The International MSc Bursary provides funding of up to £5,000 towards tuition fees. Applicants should be from outside the EU with a first class honours or upper second class honours undergraduate degree or equivalent in a relevant subject. International MSc Bursaries are available for all MSc courses in the Energy, Environment and Agrifood themes.

Cranfield Postgraduate Loan Scheme (CPLS)

The Cranfield Postgraduate Loan Scheme (CPLS) is a funding programme providing affordable tuition fee and maintenance loans for full-time UK/EU students studying technology-based MSc courses.

Conacyt (Consejo Nacional de Ciencia y Tecnologia)

Cranfield offers competitive scholarships for Mexican students in conjunction with Conacyt (Consejo Nacional de Ciencia y Tecnologia) in science, technology and engineering.

Commonwealth Shared Scholarship Scheme

Students from developing countries who would not otherwise be able to study in the UK can apply for Commonwealth Shared Scholarships for Master’s study, jointly supported by UK universities.

Marshal Papworth Scholarships

Marshal Papworth provide opportunities for students from developing countries to gain the agricultural and horticultural skills needed to achieve a sustainable future for themselves and their communities

The Lorch MSc Student Bursary

The Lorch Foundation is an educational trust supporting Cranfield students with bursaries of up to £5,000. Applicants should be UK citizens and possess a minimum 2:1 UK Honours degree in Engineering or Physical Sciences or related discipline.

The Lorch International MSc Student Bursary

The Lorch Foundation is an educational trust supporting Cranfield international students with bursaries of up to £5,000. International applicants should have an equivalent to a 2:1 UK Honours degree in Engineering or Physical Sciences or related discipline.

Application Process

Online application form. UK students are normally expected to attend an interview and financial support is best discussed at that time. Overseas and EU students may be interviewed by telephone.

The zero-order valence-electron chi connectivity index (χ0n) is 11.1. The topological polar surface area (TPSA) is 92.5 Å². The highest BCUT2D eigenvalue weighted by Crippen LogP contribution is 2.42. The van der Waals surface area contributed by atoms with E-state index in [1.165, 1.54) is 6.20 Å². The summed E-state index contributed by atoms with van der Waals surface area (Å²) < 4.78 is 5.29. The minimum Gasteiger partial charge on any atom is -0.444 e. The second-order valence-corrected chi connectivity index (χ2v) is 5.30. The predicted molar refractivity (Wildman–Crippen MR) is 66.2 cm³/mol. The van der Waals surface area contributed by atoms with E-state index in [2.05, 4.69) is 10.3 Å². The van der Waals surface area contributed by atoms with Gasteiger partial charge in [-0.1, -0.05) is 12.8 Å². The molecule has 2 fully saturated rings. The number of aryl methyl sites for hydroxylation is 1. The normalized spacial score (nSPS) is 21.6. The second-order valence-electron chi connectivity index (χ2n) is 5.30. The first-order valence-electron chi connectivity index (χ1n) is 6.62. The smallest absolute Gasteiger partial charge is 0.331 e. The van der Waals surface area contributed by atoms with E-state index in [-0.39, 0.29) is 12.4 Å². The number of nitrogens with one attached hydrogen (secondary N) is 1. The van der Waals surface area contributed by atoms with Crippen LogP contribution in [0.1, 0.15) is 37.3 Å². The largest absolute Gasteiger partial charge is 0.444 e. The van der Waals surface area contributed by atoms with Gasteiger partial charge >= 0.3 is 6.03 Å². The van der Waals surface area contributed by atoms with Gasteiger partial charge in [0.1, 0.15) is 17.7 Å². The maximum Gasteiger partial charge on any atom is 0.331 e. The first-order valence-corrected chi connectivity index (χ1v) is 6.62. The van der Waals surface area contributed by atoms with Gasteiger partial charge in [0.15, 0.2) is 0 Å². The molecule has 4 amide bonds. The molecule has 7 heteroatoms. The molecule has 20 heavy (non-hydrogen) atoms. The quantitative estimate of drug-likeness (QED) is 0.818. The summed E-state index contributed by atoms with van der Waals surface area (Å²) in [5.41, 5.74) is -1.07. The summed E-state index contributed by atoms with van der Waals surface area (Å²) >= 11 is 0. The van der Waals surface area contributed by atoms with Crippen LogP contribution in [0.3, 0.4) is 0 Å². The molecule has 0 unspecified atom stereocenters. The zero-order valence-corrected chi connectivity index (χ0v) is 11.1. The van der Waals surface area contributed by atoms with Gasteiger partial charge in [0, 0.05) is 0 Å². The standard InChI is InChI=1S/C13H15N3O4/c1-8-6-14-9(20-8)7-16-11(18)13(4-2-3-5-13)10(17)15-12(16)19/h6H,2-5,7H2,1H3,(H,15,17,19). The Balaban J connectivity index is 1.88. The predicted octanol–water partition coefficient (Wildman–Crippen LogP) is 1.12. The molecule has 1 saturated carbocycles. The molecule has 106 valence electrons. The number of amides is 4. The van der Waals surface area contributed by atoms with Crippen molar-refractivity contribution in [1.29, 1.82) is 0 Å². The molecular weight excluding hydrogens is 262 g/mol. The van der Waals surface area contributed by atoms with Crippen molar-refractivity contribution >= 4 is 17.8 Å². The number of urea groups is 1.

Career opportunities

The Environmental Water Management MSc is a long-established course which has a highly regarded reputation within the sector. On completion, graduates have a broader network of global contacts, increased opportunities for individual specialism in their chosen career, and the capability to make an immediate and real contribution to improved water management. Cranfield graduates are highly sought after by employers.

Graduates find employment with:

  • Regulatory bodies - a large proportion go on to work for a regulatory body (such as the Environment Agency in England and Wales or SEPA in Scotland) in a wide range of roles including water quality, water resources, flood defence, abstraction licensing and policy
  • Environmental and engineering consultants - about half of our course graduates go on to work for consultancies in UK and the rest of Europe.
  • UK and European water companies.

Career paths for recent Environmental Water Management students include:

Canal and River Trust, Thames Water, British Geological Survey, Mott MacDonald, Normandy Environment Agency, WS Atkins, Binnie, Black & Veatch, Entec, The Environment Agency of England & Wales, Essex & Suffolk Water, Ewan Associates, Ghana EPA, Halcrow, Hannah-Reed Associates, Hyder Consulting, HydroLogic, JDIH, Jeremy Benn Associates, Lyonnaise des Eaux, Ondeo, Posford-Haskoning, Scottish Environmental Protection Agency, Severn Trent Water, UNDP, and United Utilities.





Water